The Premier League will attempt to finalise a bailout package for the English Football League today but the anger generated by Project Big Picture has left some clubs unwilling to hand over money while Rick Parry is the EFL’s chairman. Golf’s world No 1 Dustin Johnson has pulled out of this week’s CJ Cup after testing positive for Covid-19, while the Portuguese Football Federation has confirmed Cristiano Ronaldo has also returned a positive test. In rugby league, two more positive tests have thrown Salford’s Challenge Cup plans into doubt. Gareth Southgate has lost Kieran Trippier for the Nations League tie against Denmark tonight as the full-back must attend an FA disciplinary hearing to answer charges relating to the breaking of betting rules.
The beleaguered British Gymnastics chief executive, Jane Allen, has announced that she is to step down but has denied her decision is related to the abuse scandal that has rocked the sport. Dr Richard Freeman accepted a free bike worth several thousands of pounds as a “gift” from Shane Sutton that was “cleared off” the British Cycling budget, a medical tribunal has been told. And Fernando Alonso has described his first outing in a Formula One car for Renault since leaving the sport two years ago as a new beginning.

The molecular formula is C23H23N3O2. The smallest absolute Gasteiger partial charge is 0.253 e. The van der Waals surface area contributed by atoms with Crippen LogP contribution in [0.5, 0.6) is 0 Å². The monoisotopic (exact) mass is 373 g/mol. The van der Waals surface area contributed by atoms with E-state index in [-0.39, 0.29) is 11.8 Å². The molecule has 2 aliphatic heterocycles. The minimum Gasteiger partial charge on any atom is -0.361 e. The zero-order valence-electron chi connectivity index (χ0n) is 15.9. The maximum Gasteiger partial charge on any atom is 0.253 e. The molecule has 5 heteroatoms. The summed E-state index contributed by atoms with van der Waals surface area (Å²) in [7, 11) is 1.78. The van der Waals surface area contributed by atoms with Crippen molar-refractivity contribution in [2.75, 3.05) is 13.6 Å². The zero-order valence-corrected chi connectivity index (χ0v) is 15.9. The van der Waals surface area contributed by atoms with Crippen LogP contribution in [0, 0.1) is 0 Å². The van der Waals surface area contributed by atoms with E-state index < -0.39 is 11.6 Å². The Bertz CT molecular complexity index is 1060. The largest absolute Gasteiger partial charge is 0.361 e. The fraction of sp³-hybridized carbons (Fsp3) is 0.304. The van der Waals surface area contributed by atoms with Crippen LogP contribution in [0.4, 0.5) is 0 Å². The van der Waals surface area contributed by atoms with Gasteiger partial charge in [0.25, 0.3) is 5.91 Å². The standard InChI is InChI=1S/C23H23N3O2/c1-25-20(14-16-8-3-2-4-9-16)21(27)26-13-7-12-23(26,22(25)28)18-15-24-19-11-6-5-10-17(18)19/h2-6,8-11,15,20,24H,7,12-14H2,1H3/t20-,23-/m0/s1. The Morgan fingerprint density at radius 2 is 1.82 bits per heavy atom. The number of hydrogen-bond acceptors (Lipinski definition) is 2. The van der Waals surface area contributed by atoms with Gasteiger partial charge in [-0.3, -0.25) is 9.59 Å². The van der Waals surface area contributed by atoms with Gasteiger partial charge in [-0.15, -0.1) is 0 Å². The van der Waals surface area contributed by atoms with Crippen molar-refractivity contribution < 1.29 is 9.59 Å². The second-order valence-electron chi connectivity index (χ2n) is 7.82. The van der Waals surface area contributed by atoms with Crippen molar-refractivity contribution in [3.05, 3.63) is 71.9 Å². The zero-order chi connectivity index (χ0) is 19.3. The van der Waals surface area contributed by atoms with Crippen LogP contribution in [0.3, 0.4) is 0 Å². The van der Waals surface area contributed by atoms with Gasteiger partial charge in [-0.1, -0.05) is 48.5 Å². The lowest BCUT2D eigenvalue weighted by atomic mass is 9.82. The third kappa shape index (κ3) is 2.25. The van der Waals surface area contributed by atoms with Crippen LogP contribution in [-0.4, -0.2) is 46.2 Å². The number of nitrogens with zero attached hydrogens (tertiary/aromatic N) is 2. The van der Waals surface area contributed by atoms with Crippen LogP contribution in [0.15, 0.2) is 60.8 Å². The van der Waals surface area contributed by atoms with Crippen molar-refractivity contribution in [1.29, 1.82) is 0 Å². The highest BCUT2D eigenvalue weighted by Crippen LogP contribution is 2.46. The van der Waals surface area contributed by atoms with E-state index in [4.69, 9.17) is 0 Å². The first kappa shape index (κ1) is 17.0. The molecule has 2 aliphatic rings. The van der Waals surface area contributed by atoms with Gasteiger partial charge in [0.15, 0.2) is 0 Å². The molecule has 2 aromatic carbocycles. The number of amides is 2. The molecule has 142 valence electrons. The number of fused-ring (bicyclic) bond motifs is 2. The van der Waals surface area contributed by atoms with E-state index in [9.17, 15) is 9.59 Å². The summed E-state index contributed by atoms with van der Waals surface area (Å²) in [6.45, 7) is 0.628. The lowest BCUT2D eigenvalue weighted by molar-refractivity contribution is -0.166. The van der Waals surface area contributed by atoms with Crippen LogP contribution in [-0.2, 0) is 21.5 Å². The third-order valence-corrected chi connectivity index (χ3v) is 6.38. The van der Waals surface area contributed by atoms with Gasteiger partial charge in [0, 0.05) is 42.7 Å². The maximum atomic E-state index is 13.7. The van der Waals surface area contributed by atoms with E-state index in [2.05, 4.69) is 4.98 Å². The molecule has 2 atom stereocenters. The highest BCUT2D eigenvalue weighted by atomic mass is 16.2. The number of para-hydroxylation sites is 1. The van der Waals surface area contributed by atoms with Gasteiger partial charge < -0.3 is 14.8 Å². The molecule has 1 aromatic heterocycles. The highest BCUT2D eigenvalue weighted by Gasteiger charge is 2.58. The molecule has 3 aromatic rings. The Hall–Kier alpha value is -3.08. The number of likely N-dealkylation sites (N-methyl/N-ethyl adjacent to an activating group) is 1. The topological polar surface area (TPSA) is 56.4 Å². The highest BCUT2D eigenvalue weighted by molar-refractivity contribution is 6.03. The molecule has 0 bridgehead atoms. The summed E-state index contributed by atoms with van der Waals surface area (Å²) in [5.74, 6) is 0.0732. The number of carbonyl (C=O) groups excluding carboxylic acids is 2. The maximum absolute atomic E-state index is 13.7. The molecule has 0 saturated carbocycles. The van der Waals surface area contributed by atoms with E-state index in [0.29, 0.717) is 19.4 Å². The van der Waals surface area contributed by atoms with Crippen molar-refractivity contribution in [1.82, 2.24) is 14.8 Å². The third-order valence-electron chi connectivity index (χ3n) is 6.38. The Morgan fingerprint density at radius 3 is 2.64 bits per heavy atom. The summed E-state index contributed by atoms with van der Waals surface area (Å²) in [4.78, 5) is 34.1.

Asian equities have slipped after Johnson & Johnson paused its vaccine trial and Eli Lilly and Co put its antibody treatment on hold. MSCI’s broadest index of Asia-Pacific shares outside Japan fell 0.2%, the Nikkei dipped 0.2%, Australia was off a touch and South Korea stumbled 0.7%. In China the CSI 300 fell 0.3%. At time of writing the FTSE is trending about 0.4% higher before it opens this morning, while the pound is worth $1.293 and €1.101.
Keir Starmer ties up the front pages today with his call for a two-week “circuit breaker” lockdown as recommended by the government’s Sage panel. The Guardian says “Starmer heaps pressure on PM with call for national lockdown” while the Mirror has “Labour’s demand: give us a full two-week lockdown”.
The big conservative mastheads also acknowledge that the heat is on. “Pressure grows on PM for half-term lockdown” says the Times while the Telegraph portrays it as “Lockdown battle begins”. The FT says much the same while the i has: “Starmer breaks Covid consensus”.
Sometimes you’ve got to laugh and the Express delivers the catalyst with this intro to its splash story: “Boris Johnson is planning a ‘short, sharp lockdown’ … ” attributing this revelation to “Tory insiders”. The Metro is critical of the PM – “Boris jokes while Covid cases soar” – after Johnson said people might enjoy the chance to avoid their in-laws at Christmas. Vaccine stories are always a winner, so the Mail moves on from lockdown discussions: “Vaccine boss: no hope of normality till July”.